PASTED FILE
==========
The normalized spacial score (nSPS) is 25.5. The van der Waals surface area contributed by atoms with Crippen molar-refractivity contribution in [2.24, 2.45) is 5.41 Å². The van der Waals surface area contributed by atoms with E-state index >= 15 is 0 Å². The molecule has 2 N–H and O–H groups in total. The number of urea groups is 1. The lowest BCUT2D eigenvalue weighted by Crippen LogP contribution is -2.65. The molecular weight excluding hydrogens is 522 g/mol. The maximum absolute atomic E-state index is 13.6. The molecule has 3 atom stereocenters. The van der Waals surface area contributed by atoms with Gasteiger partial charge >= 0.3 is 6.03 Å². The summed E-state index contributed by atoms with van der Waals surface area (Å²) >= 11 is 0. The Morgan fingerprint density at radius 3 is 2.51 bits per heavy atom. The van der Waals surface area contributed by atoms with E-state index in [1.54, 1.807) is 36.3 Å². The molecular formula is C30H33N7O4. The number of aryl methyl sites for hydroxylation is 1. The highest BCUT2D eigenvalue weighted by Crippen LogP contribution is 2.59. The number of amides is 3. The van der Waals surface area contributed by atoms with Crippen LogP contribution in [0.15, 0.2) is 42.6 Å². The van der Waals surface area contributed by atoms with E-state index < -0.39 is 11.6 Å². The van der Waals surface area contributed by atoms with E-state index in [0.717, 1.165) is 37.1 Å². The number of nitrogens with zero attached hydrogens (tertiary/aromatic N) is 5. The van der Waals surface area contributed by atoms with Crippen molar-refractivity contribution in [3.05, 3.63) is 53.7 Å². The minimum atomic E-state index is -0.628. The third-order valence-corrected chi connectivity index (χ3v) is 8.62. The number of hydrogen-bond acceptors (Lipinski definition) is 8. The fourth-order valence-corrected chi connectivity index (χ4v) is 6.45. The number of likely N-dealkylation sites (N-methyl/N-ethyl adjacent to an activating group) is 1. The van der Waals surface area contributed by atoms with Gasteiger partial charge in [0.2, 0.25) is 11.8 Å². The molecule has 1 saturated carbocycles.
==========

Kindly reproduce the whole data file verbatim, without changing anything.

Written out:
The normalized spacial score (nSPS) is 25.5. The van der Waals surface area contributed by atoms with Crippen molar-refractivity contribution in [2.24, 2.45) is 5.41 Å². The van der Waals surface area contributed by atoms with E-state index >= 15 is 0 Å². The molecule has 2 N–H and O–H groups in total. The number of urea groups is 1. The lowest BCUT2D eigenvalue weighted by Crippen LogP contribution is -2.65. The molecular weight excluding hydrogens is 522 g/mol. The maximum absolute atomic E-state index is 13.6. The molecule has 3 atom stereocenters. The van der Waals surface area contributed by atoms with Gasteiger partial charge >= 0.3 is 6.03 Å². The summed E-state index contributed by atoms with van der Waals surface area (Å²) >= 11 is 0. The Morgan fingerprint density at radius 3 is 2.51 bits per heavy atom. The van der Waals surface area contributed by atoms with E-state index in [1.54, 1.807) is 36.3 Å². The molecular formula is C30H33N7O4. The number of aryl methyl sites for hydroxylation is 1. The highest BCUT2D eigenvalue weighted by Crippen LogP contribution is 2.59. The number of amides is 3. The van der Waals surface area contributed by atoms with Crippen LogP contribution in [0.15, 0.2) is 42.6 Å². The van der Waals surface area contributed by atoms with E-state index < -0.39 is 11.6 Å². The van der Waals surface area contributed by atoms with E-state index in [0.717, 1.165) is 37.1 Å². The number of nitrogens with zero attached hydrogens (tertiary/aromatic N) is 5. The van der Waals surface area contributed by atoms with Crippen molar-refractivity contribution in [3.05, 3.63) is 53.7 Å². The minimum atomic E-state index is -0.628. The third-order valence-corrected chi connectivity index (χ3v) is 8.62. The number of hydrogen-bond acceptors (Lipinski definition) is 8. The fourth-order valence-corrected chi connectivity index (χ4v) is 6.45. The number of likely N-dealkylation sites (N-methyl/N-ethyl adjacent to an activating group) is 1. The van der Waals surface area contributed by atoms with Gasteiger partial charge in [0.2, 0.25) is 11.8 Å². The molecule has 1 saturated carbocycles.